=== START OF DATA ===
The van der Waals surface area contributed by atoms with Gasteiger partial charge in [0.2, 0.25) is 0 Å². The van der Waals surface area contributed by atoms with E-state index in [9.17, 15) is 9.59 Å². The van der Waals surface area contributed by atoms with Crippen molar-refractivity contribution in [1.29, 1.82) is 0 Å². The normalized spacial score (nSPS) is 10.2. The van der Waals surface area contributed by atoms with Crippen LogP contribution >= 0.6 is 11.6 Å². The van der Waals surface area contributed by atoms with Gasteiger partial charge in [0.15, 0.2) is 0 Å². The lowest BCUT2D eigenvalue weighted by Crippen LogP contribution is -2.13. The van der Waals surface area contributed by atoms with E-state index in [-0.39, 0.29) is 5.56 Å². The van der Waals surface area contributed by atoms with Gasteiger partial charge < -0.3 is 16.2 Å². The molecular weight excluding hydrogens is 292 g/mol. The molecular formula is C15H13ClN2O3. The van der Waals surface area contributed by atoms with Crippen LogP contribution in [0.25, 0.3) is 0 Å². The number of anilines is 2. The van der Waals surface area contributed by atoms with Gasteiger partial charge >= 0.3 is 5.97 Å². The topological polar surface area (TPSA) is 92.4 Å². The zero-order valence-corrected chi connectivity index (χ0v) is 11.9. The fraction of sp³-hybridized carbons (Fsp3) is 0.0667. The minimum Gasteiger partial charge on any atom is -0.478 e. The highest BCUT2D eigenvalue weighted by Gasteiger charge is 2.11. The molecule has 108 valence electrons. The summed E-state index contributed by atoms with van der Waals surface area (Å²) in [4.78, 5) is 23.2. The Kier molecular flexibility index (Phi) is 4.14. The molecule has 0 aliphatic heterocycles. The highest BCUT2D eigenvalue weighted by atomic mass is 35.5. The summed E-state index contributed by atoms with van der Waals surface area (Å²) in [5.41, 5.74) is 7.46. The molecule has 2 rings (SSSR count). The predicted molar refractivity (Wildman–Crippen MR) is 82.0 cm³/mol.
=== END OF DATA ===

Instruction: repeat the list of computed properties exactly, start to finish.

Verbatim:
The van der Waals surface area contributed by atoms with Gasteiger partial charge in [0.2, 0.25) is 0 Å². The van der Waals surface area contributed by atoms with E-state index in [9.17, 15) is 9.59 Å². The van der Waals surface area contributed by atoms with Crippen molar-refractivity contribution in [1.29, 1.82) is 0 Å². The normalized spacial score (nSPS) is 10.2. The van der Waals surface area contributed by atoms with Crippen LogP contribution >= 0.6 is 11.6 Å². The van der Waals surface area contributed by atoms with Gasteiger partial charge in [0.15, 0.2) is 0 Å². The lowest BCUT2D eigenvalue weighted by Crippen LogP contribution is -2.13. The van der Waals surface area contributed by atoms with E-state index in [-0.39, 0.29) is 5.56 Å². The van der Waals surface area contributed by atoms with Gasteiger partial charge < -0.3 is 16.2 Å². The molecular weight excluding hydrogens is 292 g/mol. The molecular formula is C15H13ClN2O3. The van der Waals surface area contributed by atoms with Crippen LogP contribution in [0.25, 0.3) is 0 Å². The number of anilines is 2. The van der Waals surface area contributed by atoms with Gasteiger partial charge >= 0.3 is 5.97 Å². The topological polar surface area (TPSA) is 92.4 Å². The zero-order valence-corrected chi connectivity index (χ0v) is 11.9. The fraction of sp³-hybridized carbons (Fsp3) is 0.0667. The minimum Gasteiger partial charge on any atom is -0.478 e. The highest BCUT2D eigenvalue weighted by Gasteiger charge is 2.11. The molecule has 108 valence electrons. The summed E-state index contributed by atoms with van der Waals surface area (Å²) in [4.78, 5) is 23.2. The Kier molecular flexibility index (Phi) is 4.14. The molecule has 0 aliphatic heterocycles. The highest BCUT2D eigenvalue weighted by atomic mass is 35.5. The summed E-state index contributed by atoms with van der Waals surface area (Å²) in [5.41, 5.74) is 7.46. The molecule has 2 rings (SSSR count). The predicted molar refractivity (Wildman–Crippen MR) is 82.0 cm³/mol.